If you need to set a different wait strategy for the container, you can use testcontainers.WithWaitStrategy with a valid wait strategy.

Info

The default deadline for the wait strategy is 60 seconds.

At the same time, it's possible to set a wait strategy and a custom deadline with testcontainers.WithWaitStrategyAndDeadline.

Startup Commands

Testcontainers exposes the WithStartupCommand(e ...Executable) option to run arbitrary commands in the container right after it's started.

Info

To better understand how this feature works, please read the Create containers: Lifecycle Hooks documentation.

It also exports an Executable interface, defining the following methods:

  • AsCommand(), which returns a slice of strings to represent the command and positional arguments to be executed in the container;
  • Options(), which returns the slice of functional options with the Docker's ExecConfigs used to create the command in the container (the working directory, environment variables, user executing the command, etc) and the possible output format (Multiplexed).

You could use this feature to run a custom script, or to run a command that is not supported by the module right after the container is started.

Ready Commands

Testcontainers exposes the WithAfterReadyCommand(e ...Executable) option to run arbitrary commands in the container right after it's ready, which happens when the defined wait strategies have finished with success.

Info

To better understand how this feature works, please read the Create containers: Lifecycle Hooks documentation.

It leverages the Executable interface to represent the command and positional arguments to be executed in the container.

You could use this feature to run a custom script, or to run a command that is not supported by the module right after the container is ready.

WithNetwork

By default, the container is started in the default Docker network. If you want to use an already existing Docker network you created in your code, you can use the network.WithNetwork(aliases []string, nw *testcontainers.DockerNetwork) option, which receives an alias as parameter and your network, attaching the container to it, and setting the network alias for that network.

In the case you need to retrieve the network name, you can simply read it from the struct's Name field. E.g. nw.Name.

Warning

This option is not checking whether the network exists or not. If you use a network that doesn't exist, the container will start in the default Docker network, as in the default behavior.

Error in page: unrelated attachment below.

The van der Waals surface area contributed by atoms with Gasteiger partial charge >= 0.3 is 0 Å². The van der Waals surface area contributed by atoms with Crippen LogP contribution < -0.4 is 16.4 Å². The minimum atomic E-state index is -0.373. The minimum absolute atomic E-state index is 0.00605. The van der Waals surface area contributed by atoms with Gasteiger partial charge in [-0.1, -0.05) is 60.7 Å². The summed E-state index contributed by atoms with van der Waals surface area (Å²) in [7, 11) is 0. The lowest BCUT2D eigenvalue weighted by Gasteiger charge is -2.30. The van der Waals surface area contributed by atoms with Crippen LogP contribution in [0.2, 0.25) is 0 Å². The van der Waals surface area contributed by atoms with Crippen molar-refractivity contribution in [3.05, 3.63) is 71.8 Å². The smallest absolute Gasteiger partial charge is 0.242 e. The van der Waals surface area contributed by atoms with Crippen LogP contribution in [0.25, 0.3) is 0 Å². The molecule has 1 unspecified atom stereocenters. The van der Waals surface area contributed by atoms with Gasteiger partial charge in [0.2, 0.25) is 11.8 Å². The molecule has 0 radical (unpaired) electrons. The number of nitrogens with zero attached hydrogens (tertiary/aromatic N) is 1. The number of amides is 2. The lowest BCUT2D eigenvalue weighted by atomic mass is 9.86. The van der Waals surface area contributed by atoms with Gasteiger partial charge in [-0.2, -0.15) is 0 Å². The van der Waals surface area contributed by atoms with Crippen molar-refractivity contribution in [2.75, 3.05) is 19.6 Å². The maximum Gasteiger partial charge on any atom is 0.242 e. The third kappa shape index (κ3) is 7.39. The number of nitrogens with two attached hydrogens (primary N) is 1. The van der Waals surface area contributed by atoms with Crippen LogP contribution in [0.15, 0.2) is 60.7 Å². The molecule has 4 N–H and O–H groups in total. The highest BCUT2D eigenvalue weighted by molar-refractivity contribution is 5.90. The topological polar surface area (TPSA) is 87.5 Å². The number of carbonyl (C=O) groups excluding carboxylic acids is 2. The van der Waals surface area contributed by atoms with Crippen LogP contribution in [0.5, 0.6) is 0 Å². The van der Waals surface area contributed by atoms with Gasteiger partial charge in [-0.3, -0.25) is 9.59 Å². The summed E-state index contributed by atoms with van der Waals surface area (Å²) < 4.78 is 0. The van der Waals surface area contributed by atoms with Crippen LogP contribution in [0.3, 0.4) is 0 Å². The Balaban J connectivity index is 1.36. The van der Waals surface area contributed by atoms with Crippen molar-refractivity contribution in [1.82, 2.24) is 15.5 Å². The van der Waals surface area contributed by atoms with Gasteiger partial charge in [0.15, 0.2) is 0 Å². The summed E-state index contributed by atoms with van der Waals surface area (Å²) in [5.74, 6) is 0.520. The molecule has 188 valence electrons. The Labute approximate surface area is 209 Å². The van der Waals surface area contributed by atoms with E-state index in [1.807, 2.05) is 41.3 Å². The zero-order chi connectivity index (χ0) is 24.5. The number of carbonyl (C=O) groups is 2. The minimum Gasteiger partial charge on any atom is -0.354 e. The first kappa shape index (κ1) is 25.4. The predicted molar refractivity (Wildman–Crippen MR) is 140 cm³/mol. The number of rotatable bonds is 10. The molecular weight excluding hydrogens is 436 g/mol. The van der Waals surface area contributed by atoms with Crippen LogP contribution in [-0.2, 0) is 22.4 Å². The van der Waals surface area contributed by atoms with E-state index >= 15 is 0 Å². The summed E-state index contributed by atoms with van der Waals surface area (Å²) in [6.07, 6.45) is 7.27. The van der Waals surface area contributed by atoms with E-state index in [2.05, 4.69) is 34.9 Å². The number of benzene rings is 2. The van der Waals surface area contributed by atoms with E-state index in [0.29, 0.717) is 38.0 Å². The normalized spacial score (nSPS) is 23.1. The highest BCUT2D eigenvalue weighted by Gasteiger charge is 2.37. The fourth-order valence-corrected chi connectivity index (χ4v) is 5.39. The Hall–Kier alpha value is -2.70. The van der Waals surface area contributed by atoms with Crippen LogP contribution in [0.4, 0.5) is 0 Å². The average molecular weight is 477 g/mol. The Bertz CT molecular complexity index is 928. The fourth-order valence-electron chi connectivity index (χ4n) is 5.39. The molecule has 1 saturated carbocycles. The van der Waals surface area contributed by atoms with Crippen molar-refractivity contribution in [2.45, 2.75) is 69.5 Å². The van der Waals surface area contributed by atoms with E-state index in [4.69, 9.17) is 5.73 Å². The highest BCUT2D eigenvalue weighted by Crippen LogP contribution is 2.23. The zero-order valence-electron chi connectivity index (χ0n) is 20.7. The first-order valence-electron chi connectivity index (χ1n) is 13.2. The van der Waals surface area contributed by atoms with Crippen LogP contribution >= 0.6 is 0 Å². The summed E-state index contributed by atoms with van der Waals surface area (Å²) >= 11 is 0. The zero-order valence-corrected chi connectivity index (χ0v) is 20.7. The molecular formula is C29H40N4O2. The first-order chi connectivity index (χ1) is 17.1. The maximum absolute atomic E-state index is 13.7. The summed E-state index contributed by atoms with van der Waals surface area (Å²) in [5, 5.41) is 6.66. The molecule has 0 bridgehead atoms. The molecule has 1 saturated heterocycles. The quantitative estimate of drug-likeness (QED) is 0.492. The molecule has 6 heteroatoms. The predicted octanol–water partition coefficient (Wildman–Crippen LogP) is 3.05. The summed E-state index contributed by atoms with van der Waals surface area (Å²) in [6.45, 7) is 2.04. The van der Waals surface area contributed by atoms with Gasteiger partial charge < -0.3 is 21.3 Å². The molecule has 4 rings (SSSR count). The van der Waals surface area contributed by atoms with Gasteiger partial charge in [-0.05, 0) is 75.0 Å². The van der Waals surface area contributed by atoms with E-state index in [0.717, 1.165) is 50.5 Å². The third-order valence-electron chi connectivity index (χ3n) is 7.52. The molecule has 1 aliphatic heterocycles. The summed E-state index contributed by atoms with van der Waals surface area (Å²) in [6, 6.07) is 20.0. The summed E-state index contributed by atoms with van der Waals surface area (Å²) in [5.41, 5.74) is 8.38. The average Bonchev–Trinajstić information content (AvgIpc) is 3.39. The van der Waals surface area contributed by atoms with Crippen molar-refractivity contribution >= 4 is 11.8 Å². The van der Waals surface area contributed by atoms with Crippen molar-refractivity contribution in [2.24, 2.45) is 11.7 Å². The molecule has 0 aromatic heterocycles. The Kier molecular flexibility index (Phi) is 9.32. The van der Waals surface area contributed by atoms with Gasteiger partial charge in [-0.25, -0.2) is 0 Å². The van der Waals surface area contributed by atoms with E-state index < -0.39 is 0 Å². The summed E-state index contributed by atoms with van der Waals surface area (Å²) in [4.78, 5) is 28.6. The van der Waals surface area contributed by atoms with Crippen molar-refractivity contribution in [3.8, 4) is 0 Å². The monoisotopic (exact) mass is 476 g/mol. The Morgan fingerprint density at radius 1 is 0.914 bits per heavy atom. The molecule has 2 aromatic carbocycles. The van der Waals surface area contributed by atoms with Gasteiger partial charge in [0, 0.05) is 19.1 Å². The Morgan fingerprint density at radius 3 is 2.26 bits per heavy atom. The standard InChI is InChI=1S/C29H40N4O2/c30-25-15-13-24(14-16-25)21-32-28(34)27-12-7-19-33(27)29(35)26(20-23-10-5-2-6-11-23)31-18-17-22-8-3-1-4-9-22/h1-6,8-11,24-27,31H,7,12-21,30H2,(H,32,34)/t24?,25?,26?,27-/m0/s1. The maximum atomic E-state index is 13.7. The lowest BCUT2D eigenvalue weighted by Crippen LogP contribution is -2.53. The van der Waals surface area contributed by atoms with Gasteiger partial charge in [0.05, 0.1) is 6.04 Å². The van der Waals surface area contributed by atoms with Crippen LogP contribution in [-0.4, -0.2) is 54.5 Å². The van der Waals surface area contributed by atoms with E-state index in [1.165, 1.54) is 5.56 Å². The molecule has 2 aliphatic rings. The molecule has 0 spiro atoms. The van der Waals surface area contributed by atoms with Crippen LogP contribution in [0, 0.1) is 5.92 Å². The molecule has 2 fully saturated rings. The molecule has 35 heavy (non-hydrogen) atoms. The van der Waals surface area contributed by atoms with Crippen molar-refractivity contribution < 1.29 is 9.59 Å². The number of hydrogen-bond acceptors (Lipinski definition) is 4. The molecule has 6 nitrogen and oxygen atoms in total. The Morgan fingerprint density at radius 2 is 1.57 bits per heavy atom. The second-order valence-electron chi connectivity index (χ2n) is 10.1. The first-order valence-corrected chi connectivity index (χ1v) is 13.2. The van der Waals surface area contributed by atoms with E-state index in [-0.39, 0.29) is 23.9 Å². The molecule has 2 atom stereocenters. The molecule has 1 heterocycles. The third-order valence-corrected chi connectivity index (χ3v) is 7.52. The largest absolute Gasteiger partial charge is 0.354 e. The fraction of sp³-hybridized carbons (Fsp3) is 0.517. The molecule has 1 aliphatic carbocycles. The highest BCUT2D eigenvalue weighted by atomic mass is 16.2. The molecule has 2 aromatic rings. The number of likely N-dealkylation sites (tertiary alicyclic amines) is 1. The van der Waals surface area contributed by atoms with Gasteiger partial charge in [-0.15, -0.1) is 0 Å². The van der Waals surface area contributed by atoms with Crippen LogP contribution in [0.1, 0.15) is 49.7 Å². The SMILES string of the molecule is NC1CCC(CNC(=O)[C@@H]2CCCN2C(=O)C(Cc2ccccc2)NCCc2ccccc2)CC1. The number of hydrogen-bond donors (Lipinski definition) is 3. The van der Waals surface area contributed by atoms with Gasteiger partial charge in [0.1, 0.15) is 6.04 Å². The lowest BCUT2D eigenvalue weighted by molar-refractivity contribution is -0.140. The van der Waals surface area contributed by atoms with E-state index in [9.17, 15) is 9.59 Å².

WithNewNetwork

If you want to attach your containers to a throw-away network, you can use the network.WithNewNetwork(ctx context.Context, aliases []string, opts ...network.NetworkCustomizer) option, which receives an alias as parameter, creating the new network with a random name, attaching the container to it, and setting the network alias for that network.

In the case you need to retrieve the network name, you can use the Networks(ctx) method of the Container interface, right after it's running, which returns a slice of strings with the names of the networks where the container is attached.

Docker type modifiers

If you need an advanced configuration for the container, you can leverage the following Docker type modifiers:

  • testcontainers.WithConfigModifier
  • testcontainers.WithHostConfigModifier
  • testcontainers.WithEndpointSettingsModifier

Please read the Create containers: Advanced Settings documentation for more information.

Customising the ContainerRequest

This option will merge the customized request into the module's own ContainerRequest.

container, err := RunContainer(ctx,
    /* Other module options */
    testcontainers.CustomizeRequest(testcontainers.GenericContainerRequest{
        ContainerRequest: testcontainers.ContainerRequest{
            Cmd: []string{"-c", "log_statement=all"},
        },
    }),
)

The above example is updating the predefined command of the image, appending them to the module's command.

Info

This can't be used to replace the command, only to append options.

Container Methods

The OpenLDAP container exposes the following methods:

ConnectionString

This method returns the connection string to connect to the OpenLDAP container, using the 1389 port.

connectionString, err := container.ConnectionString(ctx)

LoadLdif

This method loads an ldif file in the OpenLDAP server. It returns and error if there is any problem with the ldif file loading process.

    ldif := `
dn: uid=test.user,ou=users,dc=example,dc=org
changetype: add
objectclass: iNetOrgPerson
cn: Test User
sn: Test
mail: [email protected]
userPassword: Password1
`

    err = container.LoadLdif(ctx, []byte(ldif))

Initial Ldif

If you would like to load an ldif at the initialization of the openldap container, you can use WithInititialLdif function. The file will be copied after the container is started and loaded in openldap.